VANCOUVER, British Columbia (Reuters) - Residents on Canada’s Pacific Coast were warned on Friday that the hot, dry summer has left the region facing the greatest wildfire threat “in memory.”
The forest fire risk was rated as high or extreme in about 85 percent of British Columbia, a province that is about 1-1/2 times the size of Texas, which has already had more than 1,800 mostly small fires this year, Premier Gordon Campbell said.
“Our province is facing the highest levels of wildfire risk in memory ... the forests across the province are probably in the driest conditions that any of us can recall,” Campbell told reporters.
Officials are worried because August is often the worst month for wildfires. In addition to being unusually dry in June and July, temperatures in some areas -- including Vancouver -- have broken time heat records in recent days.
Extra fire-fighting crews have been called in from across Canada and from Australia to back up the 2,500 British Columbia personnel already on duty. Fighting the blazes is costing up to C$3 million ($2.8 million) a day, Campbell said.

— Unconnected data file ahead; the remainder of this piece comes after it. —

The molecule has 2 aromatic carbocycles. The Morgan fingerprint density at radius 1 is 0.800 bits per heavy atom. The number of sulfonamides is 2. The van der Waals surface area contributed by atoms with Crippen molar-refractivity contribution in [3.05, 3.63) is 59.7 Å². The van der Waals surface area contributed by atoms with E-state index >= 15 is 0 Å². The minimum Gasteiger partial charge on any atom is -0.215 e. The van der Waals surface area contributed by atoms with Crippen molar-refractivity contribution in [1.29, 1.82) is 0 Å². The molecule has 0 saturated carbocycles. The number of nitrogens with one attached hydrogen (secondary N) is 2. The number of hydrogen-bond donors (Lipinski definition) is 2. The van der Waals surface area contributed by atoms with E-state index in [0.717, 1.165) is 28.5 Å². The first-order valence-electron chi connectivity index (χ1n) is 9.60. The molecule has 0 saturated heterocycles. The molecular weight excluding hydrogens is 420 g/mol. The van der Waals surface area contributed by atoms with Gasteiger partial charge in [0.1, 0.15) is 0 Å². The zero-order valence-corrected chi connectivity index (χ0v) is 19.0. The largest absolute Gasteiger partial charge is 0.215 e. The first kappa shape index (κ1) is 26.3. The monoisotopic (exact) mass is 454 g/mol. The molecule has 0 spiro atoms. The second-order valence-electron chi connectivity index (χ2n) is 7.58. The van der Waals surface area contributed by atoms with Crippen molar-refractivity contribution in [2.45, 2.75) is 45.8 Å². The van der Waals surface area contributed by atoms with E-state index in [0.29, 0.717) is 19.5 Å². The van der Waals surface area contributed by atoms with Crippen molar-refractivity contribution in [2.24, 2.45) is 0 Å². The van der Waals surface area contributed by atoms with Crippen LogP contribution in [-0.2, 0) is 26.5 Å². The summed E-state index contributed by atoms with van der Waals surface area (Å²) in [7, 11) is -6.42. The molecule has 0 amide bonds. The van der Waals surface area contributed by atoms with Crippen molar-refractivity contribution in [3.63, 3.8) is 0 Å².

There were 61 “fires of note”, or larger than 10 hectares (25 acres), burning in British Columbia on Friday, including one large blaze that had 3,000 people near Lillooet on evacuation alert, according to the B.C. Forest Service.
Crews were trying to extinguish a small fire that was sparked by a lightening strike on Thursday near the ski resort of Whistler, which will host some of the competitions during the 2010 Winter Olympics. None of the venues was considered threatened by the blaze.
Officials warned people to stay out of back-country wilderness areas of the province because of the risk they might accidentally start a blaze or could become trapped if a fire broke out near them.
No areas have been ordered closed yet to logging or industrial activity, but forestry firms usually restrict activities that might spark fires when the risk level is raised to high or extreme.
The amount of logging in the province has already been reduced because of the weak housing construction markets.
The fire danger was also considered high across nearly all of Washington state, to the south of British Columbia, according to state officials.
Reporting by Allan Dowd, editing by Rob Wilson